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Unsecured debts are dischargeable in bankruptcy. This applies to credit card debt, medical debt, personal loan repayment obligations, back rent, commercial late fees and penalties, deficiency balances owed after a home foreclosure or vehicle repossession, and any number of other sorts of debt that are not “secured” with collateral. Criminal fines or penalties are never dischargeable in bankruptcy.


Nearly all debts are dischargeable in Chapter 7 or Chapter 13 bankruptcy. Every sort of consumer debt or contract-based obligation or liability arising from a contract or lease can be avoided with a bankruptcy filing. Even a money judgment awarded against you can, in most cases, be discharged in bankruptcy. However, not every debt is dischargeable in bankruptcy. And, in particular, not every court judgment is dischargeable in bankruptcy. This article discusses a few of the different types of judgments that are excepted from a Chapter 7 or Chapter 13 bankruptcy discharge.

First, what is dischargeable?


Unsecured Debts Dischargeable in Bankruptcy Generally


The default rule is that unsecured debts are dischargeable in bankruptcy.

This applies to credit card debt, medical debt, personal loan repayment obligations, back rent, commercial late fees and penalties, deficiency balances owed after a home foreclosure or vehicle repossession, and any number of other sorts of debt that are not “secured” with collateral. It also applies, in most cases, to civil court judgments. A civil judgment is one which does not result from a criminal charge. (Criminal penalties—including parking tickets, contrary to what some Detroit-area bankruptcy lawyers claim—are never dischargeable in bankruptcy.) Thus, a criminal conviction or a penalty or fine arising from a criminal conviction cannot be discharged in bankruptcy. In the civil judgment spectrum, also not dischargeable are judgments awarding what is called injunctive relief.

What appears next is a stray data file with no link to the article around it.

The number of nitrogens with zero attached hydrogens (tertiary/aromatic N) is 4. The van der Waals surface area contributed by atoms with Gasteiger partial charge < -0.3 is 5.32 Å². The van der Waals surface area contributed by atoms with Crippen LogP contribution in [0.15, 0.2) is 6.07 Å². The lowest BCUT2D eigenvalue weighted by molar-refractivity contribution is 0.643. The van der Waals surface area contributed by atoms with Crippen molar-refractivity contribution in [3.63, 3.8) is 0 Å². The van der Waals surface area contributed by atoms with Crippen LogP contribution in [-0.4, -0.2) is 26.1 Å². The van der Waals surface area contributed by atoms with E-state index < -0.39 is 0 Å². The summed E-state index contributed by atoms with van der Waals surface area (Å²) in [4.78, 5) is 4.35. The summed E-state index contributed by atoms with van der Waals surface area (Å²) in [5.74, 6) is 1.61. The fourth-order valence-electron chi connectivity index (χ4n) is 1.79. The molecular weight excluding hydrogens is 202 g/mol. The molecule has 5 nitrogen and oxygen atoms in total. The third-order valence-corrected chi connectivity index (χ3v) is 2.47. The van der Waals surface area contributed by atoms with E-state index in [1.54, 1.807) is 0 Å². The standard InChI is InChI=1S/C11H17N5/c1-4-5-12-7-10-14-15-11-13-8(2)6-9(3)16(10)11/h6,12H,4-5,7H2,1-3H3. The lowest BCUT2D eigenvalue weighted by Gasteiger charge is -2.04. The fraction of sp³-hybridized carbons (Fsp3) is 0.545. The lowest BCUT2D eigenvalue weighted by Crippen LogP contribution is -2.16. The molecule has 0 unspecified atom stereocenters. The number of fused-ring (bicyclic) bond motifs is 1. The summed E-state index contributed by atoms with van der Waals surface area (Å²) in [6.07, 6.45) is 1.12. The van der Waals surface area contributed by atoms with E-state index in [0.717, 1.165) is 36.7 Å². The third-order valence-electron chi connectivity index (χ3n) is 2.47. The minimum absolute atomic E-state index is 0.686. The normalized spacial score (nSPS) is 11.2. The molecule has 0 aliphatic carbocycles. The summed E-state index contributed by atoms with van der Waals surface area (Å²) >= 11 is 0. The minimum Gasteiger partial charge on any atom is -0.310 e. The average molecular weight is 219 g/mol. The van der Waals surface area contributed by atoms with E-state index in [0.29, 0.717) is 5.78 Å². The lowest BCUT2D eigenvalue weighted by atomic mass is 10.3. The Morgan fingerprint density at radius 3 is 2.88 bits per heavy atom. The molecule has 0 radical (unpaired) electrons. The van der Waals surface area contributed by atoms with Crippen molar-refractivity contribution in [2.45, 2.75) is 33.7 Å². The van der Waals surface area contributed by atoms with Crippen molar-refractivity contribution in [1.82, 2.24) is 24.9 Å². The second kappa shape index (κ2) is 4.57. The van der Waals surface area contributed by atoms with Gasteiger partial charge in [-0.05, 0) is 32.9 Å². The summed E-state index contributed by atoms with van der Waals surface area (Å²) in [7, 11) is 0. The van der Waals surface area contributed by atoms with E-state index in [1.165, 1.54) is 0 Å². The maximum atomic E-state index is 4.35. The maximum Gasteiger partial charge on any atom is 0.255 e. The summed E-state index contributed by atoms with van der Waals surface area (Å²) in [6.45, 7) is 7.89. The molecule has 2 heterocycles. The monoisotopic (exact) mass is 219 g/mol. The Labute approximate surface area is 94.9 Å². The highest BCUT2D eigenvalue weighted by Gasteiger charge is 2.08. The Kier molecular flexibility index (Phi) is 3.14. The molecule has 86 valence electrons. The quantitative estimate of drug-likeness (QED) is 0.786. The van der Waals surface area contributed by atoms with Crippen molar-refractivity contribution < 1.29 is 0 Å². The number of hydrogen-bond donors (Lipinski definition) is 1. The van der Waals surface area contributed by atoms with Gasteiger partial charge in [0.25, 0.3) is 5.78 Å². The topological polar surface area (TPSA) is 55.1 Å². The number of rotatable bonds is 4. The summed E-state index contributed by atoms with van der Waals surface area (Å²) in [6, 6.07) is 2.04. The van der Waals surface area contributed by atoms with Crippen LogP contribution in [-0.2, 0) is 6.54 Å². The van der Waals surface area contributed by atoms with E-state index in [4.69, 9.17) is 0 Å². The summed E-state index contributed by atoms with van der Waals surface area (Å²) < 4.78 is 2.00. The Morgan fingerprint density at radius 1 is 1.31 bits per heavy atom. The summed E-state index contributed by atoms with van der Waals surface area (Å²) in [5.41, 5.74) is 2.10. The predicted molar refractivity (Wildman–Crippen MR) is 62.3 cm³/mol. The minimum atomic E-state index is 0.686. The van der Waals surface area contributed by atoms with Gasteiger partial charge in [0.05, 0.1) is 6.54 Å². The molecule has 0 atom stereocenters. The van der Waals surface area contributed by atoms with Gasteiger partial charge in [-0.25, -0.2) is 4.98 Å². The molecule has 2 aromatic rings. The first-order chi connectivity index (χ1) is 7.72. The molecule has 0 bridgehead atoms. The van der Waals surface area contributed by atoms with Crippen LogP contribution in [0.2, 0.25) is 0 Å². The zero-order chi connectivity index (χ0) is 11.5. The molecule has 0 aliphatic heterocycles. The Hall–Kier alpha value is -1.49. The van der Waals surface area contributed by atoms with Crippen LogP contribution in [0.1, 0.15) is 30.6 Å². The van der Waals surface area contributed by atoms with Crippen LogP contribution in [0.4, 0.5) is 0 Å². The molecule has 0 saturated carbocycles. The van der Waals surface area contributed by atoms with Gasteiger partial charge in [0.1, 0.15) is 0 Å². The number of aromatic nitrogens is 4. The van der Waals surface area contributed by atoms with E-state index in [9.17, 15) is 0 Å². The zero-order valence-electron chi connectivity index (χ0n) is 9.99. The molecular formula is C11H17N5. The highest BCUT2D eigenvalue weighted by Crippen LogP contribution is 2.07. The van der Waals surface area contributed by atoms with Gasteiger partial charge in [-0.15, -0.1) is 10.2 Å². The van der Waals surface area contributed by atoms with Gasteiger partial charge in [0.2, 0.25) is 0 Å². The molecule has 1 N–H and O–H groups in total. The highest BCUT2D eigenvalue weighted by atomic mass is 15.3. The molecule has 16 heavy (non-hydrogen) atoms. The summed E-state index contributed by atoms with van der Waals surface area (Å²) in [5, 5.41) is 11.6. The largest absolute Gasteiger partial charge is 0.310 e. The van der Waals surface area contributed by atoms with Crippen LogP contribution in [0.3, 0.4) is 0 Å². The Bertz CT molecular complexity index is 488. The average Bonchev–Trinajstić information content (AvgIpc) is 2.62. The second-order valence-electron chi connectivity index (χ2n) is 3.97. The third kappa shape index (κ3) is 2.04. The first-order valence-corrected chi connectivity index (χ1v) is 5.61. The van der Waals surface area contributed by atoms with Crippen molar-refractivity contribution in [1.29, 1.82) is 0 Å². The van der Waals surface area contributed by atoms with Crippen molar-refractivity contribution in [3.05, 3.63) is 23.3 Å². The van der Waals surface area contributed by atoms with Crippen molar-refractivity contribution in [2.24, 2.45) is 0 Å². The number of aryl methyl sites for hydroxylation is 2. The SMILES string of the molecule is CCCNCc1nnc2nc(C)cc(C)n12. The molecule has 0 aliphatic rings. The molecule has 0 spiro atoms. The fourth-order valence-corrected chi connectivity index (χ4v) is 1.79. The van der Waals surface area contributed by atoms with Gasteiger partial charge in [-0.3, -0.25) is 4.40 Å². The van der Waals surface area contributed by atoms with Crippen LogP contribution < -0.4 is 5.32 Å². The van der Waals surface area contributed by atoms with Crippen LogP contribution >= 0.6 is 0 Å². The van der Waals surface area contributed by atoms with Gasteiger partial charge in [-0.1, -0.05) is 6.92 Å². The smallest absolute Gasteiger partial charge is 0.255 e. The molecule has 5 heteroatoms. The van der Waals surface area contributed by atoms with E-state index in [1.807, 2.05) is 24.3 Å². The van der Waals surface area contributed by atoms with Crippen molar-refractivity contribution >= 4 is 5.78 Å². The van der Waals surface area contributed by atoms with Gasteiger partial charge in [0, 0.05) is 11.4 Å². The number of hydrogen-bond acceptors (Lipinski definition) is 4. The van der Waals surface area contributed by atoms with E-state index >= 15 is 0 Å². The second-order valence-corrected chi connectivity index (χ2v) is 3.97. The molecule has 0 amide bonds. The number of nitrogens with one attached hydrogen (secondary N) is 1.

An injunction is a court order to either perform an action or to refrain from performing an action. An example of an injunction would be a court order requiring you to tear down a fence that you built on your neighbor’s side of the property line. Such an order is not dischargeable in bankruptcy because it is not a money judgment. Bankruptcy discharges financial liability. It makes debt go away. That is all that it does. Thus, a court judgment must be a money judgment to be swept into the pool of debts affected by a bankruptcy discharge.

All of that said, it is therefore the case that, by default, court-ordered, civil money judgments are dischargeable in bankruptcy, just as easily as is a credit card balance or doctor’s bill.


Bankruptcy Discharge of Court Judgments: A Matter of Federal Law


Before proceeding, it also worth noting that all of these judgments under discussion are judgments awarded by Michigan or other state courts.

Bankruptcy is a Federal legal process. It preempts (or takes priority over) any state court judgment which attempts to sidestep its discharge. Thus, for example, a court order issued by the district court in Livonia that states that a plaintiff in a civil case is awarded a money judgment and that the award is not to be discharged in bankruptcy would be legally null.

It would, however, surely result in a misguided creditor and some further court appearances to obtain a bankruptcy court judgment affirming the debt’s dischargeability and perhaps an appearance back in the Livonia district court to “educate” the judge that authored that judgment. (Generally speaking, Michigan state court judges know better than to do this—but such incidents have occurred. ) That being so, a state court judgment that is not dischargeable in bankruptcy is not dischargeable only when and if the US Bankruptcy Code lists that type of debt as being non-dischargeable. It is never non-dischargeable because a state court judge claims that it is.

So what types of court judgments does the US Bankruptcy Code except from a Chapter 7 or Chapter 13 discharge?


Types of Court Judgments Not Dischargeable in Bankruptcy


The types of court judgments and their underlying debts that are not dischargeable in Chapter 7 or Chapter 13 bankruptcy are enumerated in Section 523(a) of the US Bankruptcy Code.


  1. Willful and Malicious Torts


A tort is a civil injury—as opposed to criminal injuries that land you in jail. A tort is the basis for a civil lawsuit claiming damages. Actions such as trespass, assault, battery, false imprisonment, and others are torts (some can be criminally charged as well). A money judgment awarded because you willfully and maliciously (on purpose and with intent to harm or cause damage) is not dischargeable in bankruptcy.

Consider the example of the woman some time back who purposefully drove her SUV into a crowd of people, injuring many of them. Criminal charges are certainly likely in such a case, but just as likely are lawsuits filed against the woman, the owner of the car, and the auto insurance company underwriting the car’s insurance policy. A judgment against the driver, certainly, would not be dischargeable in bankruptcy.


  1. Drunk/Drugged Driving Damages Awards


Another sub-section of Section 523(a) provides that awards for damages based upon personal injuries occurring because the debtor was intoxicated from the use of alcohol, a drug, or another substance are excepted from discharge.